Dr. Underwood: Yeah. Absolutely. And it goes all the way back to when I first became a CMIO back in 2008, you know garbage in, garbage out as we like to say. And so, what was actually kind of interesting is you talk about you know, implementing an electronic medical record expecting that you’re going to get all of this information out of it. I’ve been through, so I went through a Meditech go live in Virginia, then I went through an Epic conversion from Meditech. And then I moved to Colorado and went from a conversion from Meditech to Epic. And then I moved here, and I’ve gone through a conversion from Meditech to Cerner. So, my experience with electronic medical records is quite extensive now. And conversions and yes, that’s a, it seems that getting ready to go live. We talked about the operational functionality of the system. And the quality piece seems to be an afterthought right now. And I think I have a helicopter outside, just like I said. Yeah, the quality of the data is difficult. We finally got up to greater than 90% data integrity and submitted to our state, quality information just this week. And so, we’ve been live since January, so we’re nine months into this and only now are we getting to where the data quality is, where we want it to be and we’re able to harvest the data the way think we need to out of our data repository. So, yeah, that’s huge. And the other question is, you know, who’s putting the data in and how is it being entered in and what is the clinical skill set of the people that are entering the data? And is that taking away from their clinical functions of taking care of patients? You know, you hear a physician say all the time, I’m not a clerical person. Why am I the person who has to enter all of this data? And I have to say there’s a lot of legitimacy to that. You know, you and I as clinicians see that side of it very, very clearly. That’s not what I originally went to med school to do. So where do we meet the appropriate balance and still make sure that the data that’s being input into the system is appropriate, accurate, actionable in the long run. And I have to say that, you know, the amount of data, we’ve got nine months’ worth of data that we’re able to access right now within our system. But even then, I’m still wrestling with how accurate a lot of that data is basically through the way it’s input by the providers, but also how it’s coded after the patient is discharged. You know, I’ve got lots of examples of that where I’ll have a patient who will be listed as yeah, I’m trying to come up with an example, but I have one wouldn’t be appropriate. But the primary, this is a mortality and the primary diagnosis was Volvo vaginal candidiasis. And I’m like, okay, the patient did not die of a Yeast infection. And so, the third diagnosis down was stage four liver cancer. And I’m like, okay, now I’ve got a cause of death, but it makes my mortality numbers of the organization look horrible. Because, the acuity of the patient isn’t being captured by that diagnosis. So yeah, we struggle with that and I think most organizations do at one point or another.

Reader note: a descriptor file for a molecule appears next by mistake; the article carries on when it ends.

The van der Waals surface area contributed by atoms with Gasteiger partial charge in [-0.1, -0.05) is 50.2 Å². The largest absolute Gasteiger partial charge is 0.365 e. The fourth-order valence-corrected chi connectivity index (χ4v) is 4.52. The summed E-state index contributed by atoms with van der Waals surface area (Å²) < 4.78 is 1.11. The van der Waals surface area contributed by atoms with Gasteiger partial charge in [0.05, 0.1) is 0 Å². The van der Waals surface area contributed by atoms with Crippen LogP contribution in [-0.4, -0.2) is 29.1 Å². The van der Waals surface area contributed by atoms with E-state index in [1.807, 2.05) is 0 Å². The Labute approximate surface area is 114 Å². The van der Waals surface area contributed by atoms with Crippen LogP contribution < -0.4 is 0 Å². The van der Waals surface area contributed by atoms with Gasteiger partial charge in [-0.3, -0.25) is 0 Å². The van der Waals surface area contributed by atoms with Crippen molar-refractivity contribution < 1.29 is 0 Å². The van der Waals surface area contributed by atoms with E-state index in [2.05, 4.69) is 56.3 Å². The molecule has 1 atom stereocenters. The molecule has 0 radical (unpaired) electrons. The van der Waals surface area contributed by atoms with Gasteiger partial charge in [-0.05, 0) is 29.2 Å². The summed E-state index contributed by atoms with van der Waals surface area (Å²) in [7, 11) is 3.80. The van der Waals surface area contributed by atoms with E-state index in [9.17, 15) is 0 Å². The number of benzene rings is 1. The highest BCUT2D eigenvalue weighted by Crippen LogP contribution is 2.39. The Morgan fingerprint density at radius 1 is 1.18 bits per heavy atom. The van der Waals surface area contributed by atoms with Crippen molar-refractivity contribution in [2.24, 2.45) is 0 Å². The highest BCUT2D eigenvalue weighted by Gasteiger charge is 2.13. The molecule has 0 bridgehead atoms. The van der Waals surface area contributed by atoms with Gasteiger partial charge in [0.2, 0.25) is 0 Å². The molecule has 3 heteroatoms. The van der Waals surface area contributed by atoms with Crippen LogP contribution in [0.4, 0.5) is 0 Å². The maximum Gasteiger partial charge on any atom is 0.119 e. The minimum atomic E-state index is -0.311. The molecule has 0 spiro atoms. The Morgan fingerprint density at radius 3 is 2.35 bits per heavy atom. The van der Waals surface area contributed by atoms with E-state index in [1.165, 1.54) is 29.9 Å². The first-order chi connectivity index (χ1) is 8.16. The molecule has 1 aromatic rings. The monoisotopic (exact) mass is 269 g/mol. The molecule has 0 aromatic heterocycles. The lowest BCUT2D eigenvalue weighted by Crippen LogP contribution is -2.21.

Dr. Levin: Boy, I think we just scratched the surface on that. We could probably do a whole series of podcasts on this.
Dr. Underwood: No doubt.
Dr. Levin: The one thing I’ll just call out is, as you said at the end of the day, the important question is, so what? And it’s about at being actionable and that’s again, that’s a whole another podcast because we, I, I see a spend a lot of time measuring things, but then we don’t really have ways to make it actionable or put it back into the workflow or all the rest.